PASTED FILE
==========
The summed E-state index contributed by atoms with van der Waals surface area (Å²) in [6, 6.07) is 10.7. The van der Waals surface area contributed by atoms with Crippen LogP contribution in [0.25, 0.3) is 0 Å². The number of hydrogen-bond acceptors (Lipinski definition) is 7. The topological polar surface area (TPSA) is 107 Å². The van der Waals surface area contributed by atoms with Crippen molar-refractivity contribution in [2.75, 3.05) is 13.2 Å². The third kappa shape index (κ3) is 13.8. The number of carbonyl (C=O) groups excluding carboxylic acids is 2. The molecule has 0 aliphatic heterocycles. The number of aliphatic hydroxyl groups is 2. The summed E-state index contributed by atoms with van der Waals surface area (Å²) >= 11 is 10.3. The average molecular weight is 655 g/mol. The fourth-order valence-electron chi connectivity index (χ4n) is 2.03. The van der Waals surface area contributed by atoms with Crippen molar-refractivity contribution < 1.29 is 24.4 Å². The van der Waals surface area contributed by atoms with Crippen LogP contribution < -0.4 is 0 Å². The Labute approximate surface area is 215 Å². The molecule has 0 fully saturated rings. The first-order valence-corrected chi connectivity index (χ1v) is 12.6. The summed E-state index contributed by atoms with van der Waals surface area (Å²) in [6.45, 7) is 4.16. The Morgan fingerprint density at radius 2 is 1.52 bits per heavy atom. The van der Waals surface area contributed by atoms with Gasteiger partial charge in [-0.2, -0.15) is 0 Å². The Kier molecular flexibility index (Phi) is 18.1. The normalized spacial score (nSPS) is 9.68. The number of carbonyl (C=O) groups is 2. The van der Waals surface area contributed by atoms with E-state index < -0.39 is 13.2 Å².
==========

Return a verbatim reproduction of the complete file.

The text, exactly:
The summed E-state index contributed by atoms with van der Waals surface area (Å²) in [6, 6.07) is 10.7. The van der Waals surface area contributed by atoms with Crippen LogP contribution in [0.25, 0.3) is 0 Å². The number of hydrogen-bond acceptors (Lipinski definition) is 7. The topological polar surface area (TPSA) is 107 Å². The van der Waals surface area contributed by atoms with Crippen molar-refractivity contribution in [2.75, 3.05) is 13.2 Å². The third kappa shape index (κ3) is 13.8. The number of carbonyl (C=O) groups excluding carboxylic acids is 2. The molecule has 0 aliphatic heterocycles. The number of aliphatic hydroxyl groups is 2. The summed E-state index contributed by atoms with van der Waals surface area (Å²) >= 11 is 10.3. The average molecular weight is 655 g/mol. The fourth-order valence-electron chi connectivity index (χ4n) is 2.03. The van der Waals surface area contributed by atoms with Crippen molar-refractivity contribution < 1.29 is 24.4 Å². The van der Waals surface area contributed by atoms with Crippen LogP contribution < -0.4 is 0 Å². The Labute approximate surface area is 215 Å². The molecule has 0 fully saturated rings. The first-order valence-corrected chi connectivity index (χ1v) is 12.6. The summed E-state index contributed by atoms with van der Waals surface area (Å²) in [6.45, 7) is 4.16. The Morgan fingerprint density at radius 2 is 1.52 bits per heavy atom. The van der Waals surface area contributed by atoms with Gasteiger partial charge in [-0.2, -0.15) is 0 Å². The Kier molecular flexibility index (Phi) is 18.1. The normalized spacial score (nSPS) is 9.68. The number of carbonyl (C=O) groups is 2. The van der Waals surface area contributed by atoms with E-state index < -0.39 is 13.2 Å².